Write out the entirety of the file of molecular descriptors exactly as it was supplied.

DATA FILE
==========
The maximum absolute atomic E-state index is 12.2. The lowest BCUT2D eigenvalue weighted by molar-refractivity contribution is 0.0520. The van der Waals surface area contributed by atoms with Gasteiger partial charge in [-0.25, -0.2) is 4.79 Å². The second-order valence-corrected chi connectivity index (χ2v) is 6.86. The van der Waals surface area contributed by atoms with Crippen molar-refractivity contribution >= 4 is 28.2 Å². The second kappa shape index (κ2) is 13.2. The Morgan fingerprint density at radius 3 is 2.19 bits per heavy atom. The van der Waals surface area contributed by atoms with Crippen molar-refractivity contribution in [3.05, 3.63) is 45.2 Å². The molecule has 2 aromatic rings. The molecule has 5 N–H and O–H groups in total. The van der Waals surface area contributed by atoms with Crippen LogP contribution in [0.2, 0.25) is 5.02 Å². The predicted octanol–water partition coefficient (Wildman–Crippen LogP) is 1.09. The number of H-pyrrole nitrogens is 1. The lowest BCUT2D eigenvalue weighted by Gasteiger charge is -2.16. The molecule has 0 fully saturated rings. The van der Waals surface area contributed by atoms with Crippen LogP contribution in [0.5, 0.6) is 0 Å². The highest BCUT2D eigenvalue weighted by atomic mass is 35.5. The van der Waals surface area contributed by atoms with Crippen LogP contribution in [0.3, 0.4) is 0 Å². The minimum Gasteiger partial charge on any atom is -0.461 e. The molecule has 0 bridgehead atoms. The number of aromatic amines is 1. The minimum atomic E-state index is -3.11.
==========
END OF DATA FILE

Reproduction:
The maximum absolute atomic E-state index is 12.2. The lowest BCUT2D eigenvalue weighted by molar-refractivity contribution is 0.0520. The van der Waals surface area contributed by atoms with Gasteiger partial charge in [-0.25, -0.2) is 4.79 Å². The second-order valence-corrected chi connectivity index (χ2v) is 6.86. The van der Waals surface area contributed by atoms with Crippen molar-refractivity contribution >= 4 is 28.2 Å². The second kappa shape index (κ2) is 13.2. The Morgan fingerprint density at radius 3 is 2.19 bits per heavy atom. The van der Waals surface area contributed by atoms with Crippen molar-refractivity contribution in [3.05, 3.63) is 45.2 Å². The molecule has 2 aromatic rings. The molecule has 5 N–H and O–H groups in total. The van der Waals surface area contributed by atoms with Crippen LogP contribution in [0.2, 0.25) is 5.02 Å². The predicted octanol–water partition coefficient (Wildman–Crippen LogP) is 1.09. The number of H-pyrrole nitrogens is 1. The lowest BCUT2D eigenvalue weighted by Gasteiger charge is -2.16. The molecule has 0 fully saturated rings. The van der Waals surface area contributed by atoms with Crippen LogP contribution in [0.5, 0.6) is 0 Å². The highest BCUT2D eigenvalue weighted by atomic mass is 35.5. The van der Waals surface area contributed by atoms with Crippen LogP contribution in [0.3, 0.4) is 0 Å². The minimum Gasteiger partial charge on any atom is -0.461 e. The molecule has 0 bridgehead atoms. The number of aromatic amines is 1. The minimum atomic E-state index is -3.11.